Kolkata’s Kabuliwalas pray for family & friends back home – Times of India

Kolkata News
KOLKATA: As news of the Taliban entering Kabul and taking over the presidential palace came in on Sunday afternoon, Dildar Khan, a tall, strapping Afghan knelt down on the ground to offer namaz on the Maidan, thousands of miles away.
Dressed in a voluminous Pathani, as he folded his hands and raised them in the air to pray, his eyes turned moist with the thought of his younger bother and his family in the provincial town of Mazar-i-Sharif, along with millions of other Afghans back in his country who have been hurled into uncertainty with the withdrawal of American forces and the subsequent Taliban takeover.
“My watan (country) is going through another azmaish (test) but we are a resilient tribe who will fight these forces. I prayed today for the well-being of my younger brother and his family and millions of Afghans whose future might have become uncertain again,” said Dildar, a second-generation Afghan in Kolkata.
Close to 50 Afghan men in their Pathanis, embroidered waistcoats and huge turbans with fantails joined Dildar in the prayers with a heavy heart on Sunday afternoon. They congregate on the Maidan every Sunday to play cricket and sing Pashto ballads. But their hearts were heavy this Sunday.
“Two decades ago, with the defeat of the Taliban, we had hoped that there would be a new beginning for our motherland. Many youngsters had started to dream of a prosperous future in their own country. Now, everything seems uncertain again,” said Yahya Gul after offering namaz.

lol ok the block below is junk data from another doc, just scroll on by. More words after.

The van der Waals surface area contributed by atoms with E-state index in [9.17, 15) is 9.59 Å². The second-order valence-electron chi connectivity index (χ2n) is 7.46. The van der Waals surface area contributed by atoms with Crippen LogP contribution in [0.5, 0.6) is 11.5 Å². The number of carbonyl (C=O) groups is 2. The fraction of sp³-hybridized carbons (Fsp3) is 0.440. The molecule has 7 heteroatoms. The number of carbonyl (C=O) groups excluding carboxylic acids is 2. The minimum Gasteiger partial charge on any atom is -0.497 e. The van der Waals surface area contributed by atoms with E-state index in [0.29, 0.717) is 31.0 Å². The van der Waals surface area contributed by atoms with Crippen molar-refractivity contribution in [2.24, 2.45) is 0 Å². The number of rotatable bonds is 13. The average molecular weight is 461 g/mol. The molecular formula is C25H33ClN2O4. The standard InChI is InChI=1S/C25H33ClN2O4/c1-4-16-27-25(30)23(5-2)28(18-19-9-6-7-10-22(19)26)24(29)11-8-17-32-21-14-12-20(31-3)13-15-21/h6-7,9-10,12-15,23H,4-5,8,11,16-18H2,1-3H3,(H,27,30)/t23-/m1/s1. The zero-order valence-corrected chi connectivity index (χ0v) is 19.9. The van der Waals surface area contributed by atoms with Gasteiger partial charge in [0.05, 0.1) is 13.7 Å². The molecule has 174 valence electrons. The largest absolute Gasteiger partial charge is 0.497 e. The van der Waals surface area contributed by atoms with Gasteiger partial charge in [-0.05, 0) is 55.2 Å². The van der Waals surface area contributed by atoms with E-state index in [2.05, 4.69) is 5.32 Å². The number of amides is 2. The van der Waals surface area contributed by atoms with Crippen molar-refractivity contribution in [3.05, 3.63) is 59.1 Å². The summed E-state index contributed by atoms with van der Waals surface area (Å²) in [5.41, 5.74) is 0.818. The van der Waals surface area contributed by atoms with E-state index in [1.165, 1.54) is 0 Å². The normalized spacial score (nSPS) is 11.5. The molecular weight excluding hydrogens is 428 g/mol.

The Afghan diaspora in Kolkata now is around 7,000 strong. Many buildings in Chandni Chowk, Madan Street, Bentinck Street and other parts of central Kolkata are still identified as Pathan kothis, where these men stay in commune-like arrangements.
A very anxious week, say city Afghans
Even now, for many Bengalis, the image of an Afghan conjures up Rahmat Khan, the fictional Kabuliwala from Tagore’s eponymous story, later made into a popular movie starring Chhabi Biswas in the titular role. Here, Rahmat, a dry-fruits seller from Kabul, befriends a little girl, Mini, who reminds him of the daughter he left behind in Afghanistan.
Afghans have been coming to Kolkata for centuries selling dry fruits, asafoetida and carpets. But most men are now in the business of lending money on interest, becoming an integral part of a micro-economy of Kolkata’s working population.

A file picture of Afghans enjoying a pleasant afternoon on the Maidan

“This has been a very anxious week for us, watching the developments back home on television. We are trying to remain in touch with our families and relatives back home but very little information is coming in,” said Shadab Khan. Several senior Kabuliwalas recalled the fall of Kabul in the mid-1990s and said the sequence of events then made them more anxious. “Mohammed Najibullah Ahmedzai was the president of Afghanistan between 1987 and 1992. The Taliban, after capturing Kabul in 1996, executed him and brutalised his body under full international glare. We just hope the same brutalities are not repeated now,” said Amir Khan, who has been staying in Kolkata for over four decades.
People from Bengal trapped in Kabul: Reports
Some people from Bengal could be trapped in Kabul and are still waiting to be evacuated, preliminary reports indicated on Monday. Darjeeling MP Raju Bista has also written a letter on this to external affairs minister S Jaishankar, naming two persons with their passport and phone numbers. The numbers remained unreachable. In Darjeeling, Bandana Rai Thapa complained that her husband Chandra Kumar was stuck in Kabul after he went to work as a security guard.

Source: https://timesofindia.indiatimes.com/city/kolkata/kolkatas-kabuliwalas-pray-for-family-friends-back-home/articleshow/85384747.cms